Family members of Pike River victims travel into main drift of mine

The first few Pike River family members have travelled into the main drift at Pike River Mine.

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It was the first time families of the 29 victims were taken almost 200 metres inside the disaster site. Source: 1 NEWS

Five family members, including Sonya Rockhouse, boarded a mine vehicle to travel the first 170 metres of the main entrance tunnel.

On November 19, 2010, 29 men working in the mine died after an explosion at the West Coast site.

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Today contractors worked on removing a 30m concrete barrier into the mine. Source: 1 NEWS

Today is the last chance families have to enter the area before full recovery of the 2.3 kilometre tunnel begins.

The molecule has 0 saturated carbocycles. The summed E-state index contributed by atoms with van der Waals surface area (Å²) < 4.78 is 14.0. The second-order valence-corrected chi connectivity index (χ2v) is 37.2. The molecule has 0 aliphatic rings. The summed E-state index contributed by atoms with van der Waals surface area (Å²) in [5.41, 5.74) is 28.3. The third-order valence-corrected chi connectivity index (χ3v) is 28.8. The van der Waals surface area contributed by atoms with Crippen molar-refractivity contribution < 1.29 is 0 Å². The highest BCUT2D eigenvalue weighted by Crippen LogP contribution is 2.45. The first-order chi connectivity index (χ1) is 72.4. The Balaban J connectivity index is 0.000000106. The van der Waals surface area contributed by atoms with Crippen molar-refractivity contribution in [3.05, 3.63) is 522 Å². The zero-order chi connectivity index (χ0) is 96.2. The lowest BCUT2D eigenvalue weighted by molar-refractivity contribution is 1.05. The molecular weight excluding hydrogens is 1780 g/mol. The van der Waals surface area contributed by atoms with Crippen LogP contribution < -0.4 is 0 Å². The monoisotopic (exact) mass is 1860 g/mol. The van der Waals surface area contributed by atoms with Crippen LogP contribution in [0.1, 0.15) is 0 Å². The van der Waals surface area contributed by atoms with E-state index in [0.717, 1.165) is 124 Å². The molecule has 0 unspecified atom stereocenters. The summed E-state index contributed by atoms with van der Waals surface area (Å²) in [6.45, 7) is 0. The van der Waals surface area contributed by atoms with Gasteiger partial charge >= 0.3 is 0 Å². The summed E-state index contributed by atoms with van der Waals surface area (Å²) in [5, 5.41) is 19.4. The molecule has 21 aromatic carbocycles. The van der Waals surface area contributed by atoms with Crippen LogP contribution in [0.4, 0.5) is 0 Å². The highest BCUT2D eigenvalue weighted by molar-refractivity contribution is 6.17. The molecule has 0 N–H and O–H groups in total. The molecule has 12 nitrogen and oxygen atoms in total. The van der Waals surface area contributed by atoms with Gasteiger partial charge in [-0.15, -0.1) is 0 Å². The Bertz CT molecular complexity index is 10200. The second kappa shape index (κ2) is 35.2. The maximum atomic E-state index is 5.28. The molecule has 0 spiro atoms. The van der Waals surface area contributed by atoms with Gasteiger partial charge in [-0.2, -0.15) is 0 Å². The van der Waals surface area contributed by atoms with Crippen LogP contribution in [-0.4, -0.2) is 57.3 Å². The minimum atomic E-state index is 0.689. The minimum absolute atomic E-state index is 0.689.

It was an emotional moment for the families today as it was the closest they have come to their lost men, since the explosion happened.

They carried bunches of flowers inside for the journey, which took them to the seal at 170 metres.

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Ms Osborne, who lost her husband in the West Coast disaster spoke with John Campbell today. Source: Breakfast

The personal nature of the trip aside, it is also a hugely significant moment for the recovery operation as it shows the first phase is now complete.

They have cleared the first barrier, at 30 metres, and today’s trip shows the mine's crew now believe it is safe to breach the second seal at 170 metres and finally re-enter the 2.3 kilometre-long access tunnel, also known known as a drift.

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It’s the closest they’ve been to their men since the mine explosions in November, 2010. Source: 1 NEWS

All they need now is the clearance from WorkSafe who have now been sent the final health and safety documentation.

Several groups of family members will make the journey throughout the day.